The Daughter is an extension of Stone’s customary theatrical practice, being loosely based on his stage production of The Wild Duck, itself a significant reworking of Ibsen’s play. The film presents us with a similar array of characters: Geoffrey Rush’s unendearing landowner, Henry Neilson, whose impending nuptials follow the closure of his timber mill (which heralds the town’s demise); Christian (Paul Schneider), his returned estranged son; Sam Neill’s broken patriarch Walter, who lives with his happily married son Oliver (Ewen Leslie)—a far more sympathetic character than Ibsen’s Hjalmar Ekdal—daughter-in-law Charlotte (Miranda Otto) and their luminous daughter Hedvig (Odessa Young), possessor of the wild duck.
Despite the reinvention of the story as a contemporary Australian scenario, the narrative set-up still suggests a theatrical, larger-than-life contrivance, a sense of archetypes being brought together to lock horns; the title itself bears this out. The Daughter is more mythic than naturalistic, beautifully realised in Andrew Commis’ cinematography which, with its sylvan scenes of mist-shrouded woods and lakeside landscape (alpine scenery that recalls the Scandinavian setting of the source material) coupled with the elegiac appeal of the rapidly depopulating Australian country town, creates a domain that seems to hover fantastically outside time and place. Hedvig has a tryst with her boyfriend in a massive grove of towering trees. Characters laugh and argue in darkened interiors that are softened and dreamlike. Much of the film takes place at dusk, or later. Imminent betrayal and destruction loom like storm clouds over this Edenic locale, a microcosm of which is found in the small bushland animal sanctuary created by Hedvig and her grandfather.
Anti-naturalistic too is the film’s minimalist use of sound. The most heightened scenes of anger, sadness and bliss are characterised by the deliberate avoidance of diegetic sound, with the occasional exception of the merest hint of a heartbeat. In one slowed-down sequence, Hedvig is pulled behind a speedboat, reclining and laughing, the silence that blankets the scene lending a transcendent serenity. A less effective decision, perhaps, was to have dialogue frequently overlapping two or more scenes. There’s an interesting initial fluidity to this, but the more it’s repeated, the more it seems like an affectation with no deeper significance.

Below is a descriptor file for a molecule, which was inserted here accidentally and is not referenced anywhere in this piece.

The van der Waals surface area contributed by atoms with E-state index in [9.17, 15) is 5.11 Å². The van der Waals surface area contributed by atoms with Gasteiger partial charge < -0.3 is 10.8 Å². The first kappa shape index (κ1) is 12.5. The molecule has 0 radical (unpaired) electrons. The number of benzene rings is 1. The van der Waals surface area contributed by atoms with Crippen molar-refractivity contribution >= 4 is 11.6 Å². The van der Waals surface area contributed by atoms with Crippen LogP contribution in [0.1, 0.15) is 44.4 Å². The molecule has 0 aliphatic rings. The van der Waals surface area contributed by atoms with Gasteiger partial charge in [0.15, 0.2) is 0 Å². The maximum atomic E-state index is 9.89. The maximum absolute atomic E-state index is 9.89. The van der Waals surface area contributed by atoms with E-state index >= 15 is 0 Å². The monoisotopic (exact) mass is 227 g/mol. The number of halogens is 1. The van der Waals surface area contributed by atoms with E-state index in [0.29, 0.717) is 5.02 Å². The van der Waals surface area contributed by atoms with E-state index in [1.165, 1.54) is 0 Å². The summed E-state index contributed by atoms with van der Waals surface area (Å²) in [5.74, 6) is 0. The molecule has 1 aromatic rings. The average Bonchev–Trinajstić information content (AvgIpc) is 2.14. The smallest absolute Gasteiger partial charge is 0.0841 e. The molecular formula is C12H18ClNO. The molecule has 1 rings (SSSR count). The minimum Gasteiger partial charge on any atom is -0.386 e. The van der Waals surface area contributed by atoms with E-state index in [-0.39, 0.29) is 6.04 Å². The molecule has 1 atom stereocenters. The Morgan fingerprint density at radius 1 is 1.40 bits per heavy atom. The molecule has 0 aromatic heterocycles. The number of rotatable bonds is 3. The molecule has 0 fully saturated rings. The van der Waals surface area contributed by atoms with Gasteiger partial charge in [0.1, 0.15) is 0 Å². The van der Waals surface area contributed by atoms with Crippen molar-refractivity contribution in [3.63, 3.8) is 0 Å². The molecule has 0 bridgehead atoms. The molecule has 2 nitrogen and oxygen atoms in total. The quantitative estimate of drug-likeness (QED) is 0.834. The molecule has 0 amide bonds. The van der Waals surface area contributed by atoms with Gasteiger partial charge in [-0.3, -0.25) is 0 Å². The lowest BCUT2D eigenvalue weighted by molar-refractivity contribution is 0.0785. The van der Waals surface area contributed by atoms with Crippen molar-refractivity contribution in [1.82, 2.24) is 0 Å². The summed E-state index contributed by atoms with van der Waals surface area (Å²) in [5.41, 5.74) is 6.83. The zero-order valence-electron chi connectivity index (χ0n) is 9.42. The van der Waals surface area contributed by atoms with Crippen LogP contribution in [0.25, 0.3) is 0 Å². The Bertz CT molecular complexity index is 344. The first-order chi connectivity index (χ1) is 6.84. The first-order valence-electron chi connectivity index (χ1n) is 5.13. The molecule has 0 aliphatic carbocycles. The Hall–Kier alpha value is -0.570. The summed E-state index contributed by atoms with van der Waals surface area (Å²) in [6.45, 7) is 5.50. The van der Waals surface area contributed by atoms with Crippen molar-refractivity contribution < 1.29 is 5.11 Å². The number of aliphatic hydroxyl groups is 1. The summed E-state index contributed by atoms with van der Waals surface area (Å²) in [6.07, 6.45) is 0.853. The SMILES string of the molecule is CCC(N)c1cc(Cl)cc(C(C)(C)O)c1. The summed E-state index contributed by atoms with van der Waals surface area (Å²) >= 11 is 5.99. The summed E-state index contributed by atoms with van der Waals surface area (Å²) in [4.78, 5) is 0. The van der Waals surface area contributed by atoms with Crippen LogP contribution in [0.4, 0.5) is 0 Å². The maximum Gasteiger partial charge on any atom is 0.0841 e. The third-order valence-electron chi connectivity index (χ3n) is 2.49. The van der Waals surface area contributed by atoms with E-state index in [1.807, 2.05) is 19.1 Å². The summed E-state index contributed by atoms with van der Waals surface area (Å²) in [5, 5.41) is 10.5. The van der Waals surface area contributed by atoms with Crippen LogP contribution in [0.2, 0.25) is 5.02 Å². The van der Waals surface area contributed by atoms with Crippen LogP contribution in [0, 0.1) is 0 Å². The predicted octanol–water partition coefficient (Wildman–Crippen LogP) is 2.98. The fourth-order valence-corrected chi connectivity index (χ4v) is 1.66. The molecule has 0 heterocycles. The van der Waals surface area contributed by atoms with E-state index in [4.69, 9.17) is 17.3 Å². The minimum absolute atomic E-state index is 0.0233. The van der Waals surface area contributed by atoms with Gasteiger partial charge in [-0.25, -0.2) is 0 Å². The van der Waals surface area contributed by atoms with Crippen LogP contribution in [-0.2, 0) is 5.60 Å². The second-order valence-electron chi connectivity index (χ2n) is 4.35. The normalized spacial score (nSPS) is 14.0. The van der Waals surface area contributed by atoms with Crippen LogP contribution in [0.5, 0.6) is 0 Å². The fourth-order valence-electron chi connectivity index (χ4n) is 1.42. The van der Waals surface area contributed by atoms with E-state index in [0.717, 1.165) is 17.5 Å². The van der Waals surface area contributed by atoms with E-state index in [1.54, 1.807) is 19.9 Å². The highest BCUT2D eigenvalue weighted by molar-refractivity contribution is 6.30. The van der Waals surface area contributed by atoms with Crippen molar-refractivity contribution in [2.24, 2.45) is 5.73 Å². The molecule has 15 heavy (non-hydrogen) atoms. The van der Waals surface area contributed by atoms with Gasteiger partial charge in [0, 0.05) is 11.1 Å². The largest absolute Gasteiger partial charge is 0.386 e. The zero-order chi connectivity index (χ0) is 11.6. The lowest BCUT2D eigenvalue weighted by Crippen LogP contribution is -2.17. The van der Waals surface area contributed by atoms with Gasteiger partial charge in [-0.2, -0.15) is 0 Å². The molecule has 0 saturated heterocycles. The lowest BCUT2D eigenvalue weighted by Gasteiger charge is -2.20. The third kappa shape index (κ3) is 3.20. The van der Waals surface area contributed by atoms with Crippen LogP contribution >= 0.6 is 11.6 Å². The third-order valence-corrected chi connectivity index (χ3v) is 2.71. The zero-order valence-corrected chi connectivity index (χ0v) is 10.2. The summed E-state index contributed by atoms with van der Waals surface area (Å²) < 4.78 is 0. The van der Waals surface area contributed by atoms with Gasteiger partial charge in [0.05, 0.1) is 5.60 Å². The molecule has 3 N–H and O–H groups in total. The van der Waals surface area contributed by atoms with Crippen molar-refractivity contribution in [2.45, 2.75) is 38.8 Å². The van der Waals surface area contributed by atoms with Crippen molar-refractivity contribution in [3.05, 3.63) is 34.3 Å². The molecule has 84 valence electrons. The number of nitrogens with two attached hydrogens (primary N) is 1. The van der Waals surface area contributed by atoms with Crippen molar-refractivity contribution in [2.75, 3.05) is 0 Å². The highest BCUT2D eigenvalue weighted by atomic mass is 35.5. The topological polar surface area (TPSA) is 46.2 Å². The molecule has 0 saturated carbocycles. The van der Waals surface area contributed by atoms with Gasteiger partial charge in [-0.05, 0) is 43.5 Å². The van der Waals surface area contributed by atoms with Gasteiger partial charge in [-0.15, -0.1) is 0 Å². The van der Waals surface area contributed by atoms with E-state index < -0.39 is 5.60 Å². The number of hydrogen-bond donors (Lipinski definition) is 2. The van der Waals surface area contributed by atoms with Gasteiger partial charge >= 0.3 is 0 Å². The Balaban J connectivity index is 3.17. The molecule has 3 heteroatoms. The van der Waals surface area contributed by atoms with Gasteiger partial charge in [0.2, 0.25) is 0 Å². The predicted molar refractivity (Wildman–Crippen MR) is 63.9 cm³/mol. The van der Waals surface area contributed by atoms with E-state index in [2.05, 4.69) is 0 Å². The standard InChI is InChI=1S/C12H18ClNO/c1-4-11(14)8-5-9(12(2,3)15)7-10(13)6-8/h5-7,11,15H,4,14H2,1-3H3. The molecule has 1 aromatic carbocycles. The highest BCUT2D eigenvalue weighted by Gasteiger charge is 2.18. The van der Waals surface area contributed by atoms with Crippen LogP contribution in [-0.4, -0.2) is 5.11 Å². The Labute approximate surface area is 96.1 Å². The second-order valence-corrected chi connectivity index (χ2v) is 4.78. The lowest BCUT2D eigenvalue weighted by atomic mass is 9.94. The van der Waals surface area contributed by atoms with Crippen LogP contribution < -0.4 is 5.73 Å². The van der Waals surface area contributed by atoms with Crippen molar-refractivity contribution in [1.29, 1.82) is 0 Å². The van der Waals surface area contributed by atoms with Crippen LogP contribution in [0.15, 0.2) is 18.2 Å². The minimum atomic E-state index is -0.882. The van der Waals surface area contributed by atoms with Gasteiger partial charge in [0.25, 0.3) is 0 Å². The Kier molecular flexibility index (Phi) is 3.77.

While Miranda Otto and Anna Torv make a pair of graceful spouses to Oliver and Neilson respectively, their characters aren’t written with a great deal of complexity. Not even skeletons in her closet can make Otto’s decent, loving Charlotte (an interesting diversion from Ibsen’s Gina, who exists more solidly as her own person) much more than a foil to her husband and, to a lesser extent, her daughter.
As events spiral towards a drastic denouement, the cinematography begins to mirror what’s happening, moving away from still, stately shots to handheld camerawork that captures the agitation of a husband’s confrontation of his wife. Towards the end, some of The Daughter’s fine cinematic sensibility is marred by histrionics (a contrast with the deliberate suppression of sound in previous scenes). This excessiveness makes it a little harder to invest in each character’s personal fate. Yet the powerful atmosphere evoked over the course of the film, of an idyllic community slowly leaking its lifeblood, ensures The Daughter’s overarching theme of innocence lost is ever striking and tangible.
The Daughter, writer, director Simon Stone, cinematography Andrew Commis, production design Steven Jones-Evans, art direction Maxine Dennett, editing Veronika Jenet, score Mark Bradshaw, distributor Roadshow Films, 2016
RealTime issue #132 April-May 2016 pg.
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